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What Can Cause Grinding Noise in a Car's Braking System?

Eddie spent 35 years in the automotive business with Honda. He is an ASE certified master technician and has bruised knuckles to prove it.

This rotor has seen better days, it has been through extreme conditions and should be replaced.

This rotor has seen better days, it has been through extreme conditions and should be replaced.

Grinding Noise When Braking Sometimes

Many components can cause a grinding noise in a car's braking system. Some components need a simple fix that costs little or nothing, others can get very involved and cost thousands.

The most common problem that causes a grinding noise in a car's braking system is that the brake pads or shoes have worn out and the metal backing of the brake pad is contacting the surface of the rotor.

Sometimes there are warning signs before this grinding starts; for example, the brake pedal feels soft or travels too far before the brakes engage. There are also situations where there are no warning signs and the brake material becomes brittle and falls off the backing in one quick swipe.

The most common reason we don't notice a brake system issue before it happens is that we’re just not paying attention. We get in our vehicles and immediately turn on the radio, or the fan for heat, or the AC, and these noises can drown out the warning signs. The next thing you know your brake pedal drops to the floor and your car won’t stop.

A good routine is to start your vehicle, let it idle for about fifteen seconds or more, listen to the engine for any unusual sounds, and drive the first mile with no loud noises to distract you while you listen to the vehicle for any unusual sounds. A couple taps on the brake pedal is a good idea too. If all is well, crank it up and enjoy the ride.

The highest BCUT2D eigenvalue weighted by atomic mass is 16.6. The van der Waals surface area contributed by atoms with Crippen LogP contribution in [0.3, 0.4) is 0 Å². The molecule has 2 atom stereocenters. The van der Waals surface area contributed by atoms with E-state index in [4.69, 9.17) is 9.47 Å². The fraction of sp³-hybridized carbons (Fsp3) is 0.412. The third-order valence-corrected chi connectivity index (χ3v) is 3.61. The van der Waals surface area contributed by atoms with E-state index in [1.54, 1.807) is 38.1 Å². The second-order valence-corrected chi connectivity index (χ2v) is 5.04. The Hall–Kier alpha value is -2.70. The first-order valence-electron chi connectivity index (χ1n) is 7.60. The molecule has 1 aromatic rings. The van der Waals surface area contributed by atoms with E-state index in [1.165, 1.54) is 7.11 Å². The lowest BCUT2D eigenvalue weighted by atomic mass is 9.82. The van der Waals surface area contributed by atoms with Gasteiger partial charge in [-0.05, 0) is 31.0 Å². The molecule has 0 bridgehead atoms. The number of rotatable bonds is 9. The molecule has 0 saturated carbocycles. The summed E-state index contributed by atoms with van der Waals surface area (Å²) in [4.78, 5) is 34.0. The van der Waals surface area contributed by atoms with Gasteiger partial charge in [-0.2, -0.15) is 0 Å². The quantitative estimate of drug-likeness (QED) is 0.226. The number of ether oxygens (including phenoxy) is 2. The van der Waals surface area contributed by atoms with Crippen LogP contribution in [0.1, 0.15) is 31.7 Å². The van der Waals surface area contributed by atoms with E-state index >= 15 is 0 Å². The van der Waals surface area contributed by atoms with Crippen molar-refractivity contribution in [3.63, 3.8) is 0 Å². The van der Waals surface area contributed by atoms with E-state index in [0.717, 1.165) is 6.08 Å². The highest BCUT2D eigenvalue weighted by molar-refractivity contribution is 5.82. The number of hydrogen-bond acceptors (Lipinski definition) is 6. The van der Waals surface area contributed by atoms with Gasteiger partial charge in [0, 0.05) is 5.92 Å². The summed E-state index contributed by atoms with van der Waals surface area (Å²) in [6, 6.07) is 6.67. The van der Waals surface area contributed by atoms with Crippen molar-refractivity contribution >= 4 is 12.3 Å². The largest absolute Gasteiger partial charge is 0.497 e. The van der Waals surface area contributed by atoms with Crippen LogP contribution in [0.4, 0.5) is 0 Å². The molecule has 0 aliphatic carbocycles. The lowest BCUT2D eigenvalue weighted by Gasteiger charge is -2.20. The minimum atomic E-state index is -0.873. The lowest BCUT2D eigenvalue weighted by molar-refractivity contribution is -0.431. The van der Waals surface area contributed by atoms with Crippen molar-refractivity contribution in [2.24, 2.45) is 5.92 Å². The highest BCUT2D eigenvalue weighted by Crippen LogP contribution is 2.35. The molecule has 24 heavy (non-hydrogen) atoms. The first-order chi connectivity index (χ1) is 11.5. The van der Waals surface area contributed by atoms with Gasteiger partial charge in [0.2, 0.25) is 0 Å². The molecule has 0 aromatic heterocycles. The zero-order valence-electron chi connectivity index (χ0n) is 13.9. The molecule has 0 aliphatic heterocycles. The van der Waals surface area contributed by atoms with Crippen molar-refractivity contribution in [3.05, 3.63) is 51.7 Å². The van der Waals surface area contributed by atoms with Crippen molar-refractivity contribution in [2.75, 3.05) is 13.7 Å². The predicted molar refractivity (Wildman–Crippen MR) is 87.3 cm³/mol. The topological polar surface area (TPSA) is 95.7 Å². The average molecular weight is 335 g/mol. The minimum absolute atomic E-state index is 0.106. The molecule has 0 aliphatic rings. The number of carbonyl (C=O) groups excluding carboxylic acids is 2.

Other Causes of Grinding Noises From Brakes

Because there are many problems that could cause the grinding noise, I will list as many as possible here to help guide you to a solution to your problem.

  • Rusted rotors
  • Frozen caliper piston
  • Seized brake pads in caliper holder
  • Damaged or dislodged anti-rattle clip
  • Dislodged pad shims
  • Debris (like pebbles) between the rotor and backing plate
  • Loose mounting bolts
  • Frozen caliper slide pins
  • Broken shoe springs
  • Rusted drums
  • Broken retaining springs or pins
  • Bent or broken backing plate
  • Separated shoe linings

If not taken care of quickly, some of these problems can cause extensive damage.

This is a broken hold-down pin for the rear brake shoes.

This is a broken hold-down pin for the rear brake shoes.

Grinding Noise After Wheels Were Removed: The Backing Plate?

If you just had your tires rotated, or the wheels removed for a brake inspection and you hear a grinding noise when driving away from the garage, the most likely cause is that the rotor backing plate clearance has been compromised.

When a mechanic removes the wheel, it can drop down onto the backing plate, causing minor damage but bending it to the point where the plate will contact the rotor and cause an awful noise that sounds like a pie plate dragging on the ground behind the vehicle.